When your internal dialogue is telling you that you can’t achieve something, try switching it to ‘I can’. My auto response was always to doubt myself . I was so terrified of failure that I could barely begin, let alone stay motivated to achieve what I wanted. When these negative thought pop up, I recognise them and replace the though

Overcoming self doubt

Age and experience have shown me that I can beat those feelings. When I thought about training to be a yoga teacher my over riding attitude was ‘I can’t stand up in front of a room full of strangers and teach’! By then I had enough experience to put those feelings to one side and give it a go. Fortunately, the teacher encouraged me to start a class as soon as I could and within six months I was teaching at the local adult education centre.

When I divorced my husband I was full of self doubt. How would I cope financially? Could I manage everything alone? I found that I could. This is where my frugal journey began in earnest and this little blog was born.

This all had a ripple like effect on other areas of my life. When I was younger I would never stand up in a meeting to speak. Now I do that regularly. I doubt I will ever find it easy but I know I can. I had to do a group interview for my current job. Many people find this kind of situation terrifying but I quite enjoyed it!

Learning self esteem

Although many of us aren’t gifted with natural self confidence from an early age that doesn’t mean we can’t learn it. We can overcome shyness and lack of self esteem. We can replace each negative thought that pops up to undermine us with a positive one. We can develop awareness of our negative and sel-limiting thought patterns and retrain our brains to think differently.

I may not have been able to stand in the spotlight at age 14, but I can do it now! I am a work in progress and still need to give myself a talking to on a regular basis, but I am getting there! How about you? Has a lack of self confidence stopped you achieving what you want?

Beauty on a Budget Revisited

In The Art of Being Gorgeous on a Budget  I touched on the subject of frugal style and beauty, so I thought I would explore this subject a little more.  I know you can spend a fortune on looking good, but I know many women who look gorgeous without breaking the bank. Just because you are frugal it doesn’t mean you have to be frumpy. Taking care of yourself makes you feel better mentally as well as physically but you don’t need a huge beauty budget. So what is the art of beauty on a budget? Here are some ideas to help you save money.

Dilute your shampoo – or give it up!

beauty on a budgetMost of us use more shampoo than they need. But it is possible to use a bit less by really soaking your hair and then using shampoo diluted with water. Some people give up washing their hair altogether. This ‘no poo’  concept has many devotees, who say giving up shampoo and all hair products leaves their hair looking better than it ever did when they piled on the chemicals. There is a very interesting article, plus details of what you can use instead if you don’t fancy giving it up immediately, here.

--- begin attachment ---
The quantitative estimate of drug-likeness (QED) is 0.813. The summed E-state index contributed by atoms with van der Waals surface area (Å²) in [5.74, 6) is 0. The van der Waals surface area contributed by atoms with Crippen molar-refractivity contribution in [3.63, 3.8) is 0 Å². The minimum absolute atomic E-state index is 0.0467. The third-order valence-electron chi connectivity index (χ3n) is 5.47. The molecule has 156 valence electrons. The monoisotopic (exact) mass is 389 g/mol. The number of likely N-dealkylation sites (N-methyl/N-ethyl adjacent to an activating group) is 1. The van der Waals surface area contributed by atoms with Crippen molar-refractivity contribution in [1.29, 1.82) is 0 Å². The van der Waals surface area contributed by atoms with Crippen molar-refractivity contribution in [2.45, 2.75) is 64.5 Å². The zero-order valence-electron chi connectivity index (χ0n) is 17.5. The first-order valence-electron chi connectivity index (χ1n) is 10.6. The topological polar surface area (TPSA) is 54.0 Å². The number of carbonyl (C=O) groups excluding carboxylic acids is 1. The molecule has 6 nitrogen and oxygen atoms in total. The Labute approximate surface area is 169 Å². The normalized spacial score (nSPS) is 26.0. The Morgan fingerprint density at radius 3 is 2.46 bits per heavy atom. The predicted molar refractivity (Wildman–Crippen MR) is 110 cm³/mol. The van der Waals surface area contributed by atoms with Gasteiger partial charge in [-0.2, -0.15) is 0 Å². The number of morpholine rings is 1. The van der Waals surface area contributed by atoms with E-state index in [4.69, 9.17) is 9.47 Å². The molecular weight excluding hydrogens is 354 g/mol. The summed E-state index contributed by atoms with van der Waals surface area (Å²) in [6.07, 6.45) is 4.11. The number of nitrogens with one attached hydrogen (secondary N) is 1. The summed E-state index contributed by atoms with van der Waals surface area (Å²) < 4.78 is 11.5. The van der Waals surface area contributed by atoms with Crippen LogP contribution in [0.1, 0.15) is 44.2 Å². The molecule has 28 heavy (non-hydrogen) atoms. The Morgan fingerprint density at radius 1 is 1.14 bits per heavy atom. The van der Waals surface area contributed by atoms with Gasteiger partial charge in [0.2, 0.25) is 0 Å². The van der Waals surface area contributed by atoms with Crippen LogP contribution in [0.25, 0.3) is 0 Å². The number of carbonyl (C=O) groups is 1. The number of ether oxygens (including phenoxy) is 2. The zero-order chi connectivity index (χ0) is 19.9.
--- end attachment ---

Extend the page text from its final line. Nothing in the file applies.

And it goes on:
I save money by cutting my own hair. I have done it for myself and my daughter. Hers is so long it is easy to trim the bottom and add a layer. Mine is slightly trickier, so I keep it trimmed in between hair cuts so that I visit the hairdresser less frequently and spend less.

Very dry hair can benefit from a hot oil treatment – this really is beauty on a budget. You can buy these pretty cheaply or make them yourself for an even more budget friendly hair treat. Coconut oil is good, as is olive oil, but almost any oil will be beneficial. Just warm it gently, smooth it through your hair and wrap it in a warm towel. Leave on for about 20 minutes, then shampoo off.

Face masks

beauty on a budgetMy daughter loves a good face mask. She buys them really cheaply from places like Poundland, Home Bargains and Superdrug. However, she also makes her own. She likes this one, which is supposed to help clear spots and acne:

1 teaspoon each of oatmeal, runny honey and plain yogurt.

Just mix together and smooth over your face, avoiding the eyes. Leave on for 10-15 minutes then rinse off and use your usual moisturiser.

I prefer the non chemical home made version to the packet stuff!

There are many other DIY personal care products that you can make for yourself very cheaply.  I mentioned that you can use bicarbonate of soda to clean your teeth the other day, but you can also make a minty toothpaste with it. I have found a recipe to try here.

Boost your eyelashes